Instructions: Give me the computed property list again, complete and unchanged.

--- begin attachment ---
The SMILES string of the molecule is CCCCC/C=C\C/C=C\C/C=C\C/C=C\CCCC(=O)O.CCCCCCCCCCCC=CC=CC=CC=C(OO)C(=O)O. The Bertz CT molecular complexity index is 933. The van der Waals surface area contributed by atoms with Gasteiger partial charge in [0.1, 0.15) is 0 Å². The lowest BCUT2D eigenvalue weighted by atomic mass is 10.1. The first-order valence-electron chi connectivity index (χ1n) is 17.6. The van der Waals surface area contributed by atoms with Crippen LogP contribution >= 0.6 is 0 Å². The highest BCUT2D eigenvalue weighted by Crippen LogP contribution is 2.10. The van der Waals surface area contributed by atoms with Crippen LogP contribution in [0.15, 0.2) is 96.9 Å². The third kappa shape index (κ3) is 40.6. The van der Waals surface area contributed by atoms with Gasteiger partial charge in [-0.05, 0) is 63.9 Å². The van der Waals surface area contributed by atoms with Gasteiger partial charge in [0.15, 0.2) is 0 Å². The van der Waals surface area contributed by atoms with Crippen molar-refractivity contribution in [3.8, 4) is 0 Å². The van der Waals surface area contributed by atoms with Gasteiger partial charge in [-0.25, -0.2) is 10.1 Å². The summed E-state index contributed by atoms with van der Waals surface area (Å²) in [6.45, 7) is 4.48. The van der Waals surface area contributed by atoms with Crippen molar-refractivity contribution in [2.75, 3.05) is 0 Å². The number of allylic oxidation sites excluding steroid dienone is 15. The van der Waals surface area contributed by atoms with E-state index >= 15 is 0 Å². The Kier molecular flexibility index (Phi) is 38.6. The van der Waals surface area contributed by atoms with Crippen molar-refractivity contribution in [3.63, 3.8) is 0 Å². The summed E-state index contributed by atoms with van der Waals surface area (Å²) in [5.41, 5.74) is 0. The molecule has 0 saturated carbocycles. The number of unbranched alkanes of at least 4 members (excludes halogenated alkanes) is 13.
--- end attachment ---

The SMILES string of the molecule is CCCCC/C=C\C/C=C\C/C=C\C/C=C\CCCC(=O)O.CCCCCCCCCCCC=CC=CC=CC=C(OO)C(=O)O. The Bertz CT molecular complexity index is 933. The van der Waals surface area contributed by atoms with Gasteiger partial charge in [0.1, 0.15) is 0 Å². The lowest BCUT2D eigenvalue weighted by atomic mass is 10.1. The first-order valence-electron chi connectivity index (χ1n) is 17.6. The van der Waals surface area contributed by atoms with Crippen LogP contribution >= 0.6 is 0 Å². The highest BCUT2D eigenvalue weighted by Crippen LogP contribution is 2.10. The van der Waals surface area contributed by atoms with Crippen LogP contribution in [0.15, 0.2) is 96.9 Å². The third kappa shape index (κ3) is 40.6. The van der Waals surface area contributed by atoms with Gasteiger partial charge in [-0.05, 0) is 63.9 Å². The van der Waals surface area contributed by atoms with Gasteiger partial charge in [0.15, 0.2) is 0 Å². The van der Waals surface area contributed by atoms with Crippen molar-refractivity contribution in [3.8, 4) is 0 Å². The van der Waals surface area contributed by atoms with Gasteiger partial charge in [-0.25, -0.2) is 10.1 Å². The summed E-state index contributed by atoms with van der Waals surface area (Å²) in [6.45, 7) is 4.48. The van der Waals surface area contributed by atoms with Crippen molar-refractivity contribution in [2.75, 3.05) is 0 Å². The number of allylic oxidation sites excluding steroid dienone is 15. The van der Waals surface area contributed by atoms with E-state index >= 15 is 0 Å². The Kier molecular flexibility index (Phi) is 38.6. The van der Waals surface area contributed by atoms with Crippen molar-refractivity contribution in [3.63, 3.8) is 0 Å². The summed E-state index contributed by atoms with van der Waals surface area (Å²) in [5.41, 5.74) is 0. The molecule has 0 saturated carbocycles. The number of unbranched alkanes of at least 4 members (excludes halogenated alkanes) is 13.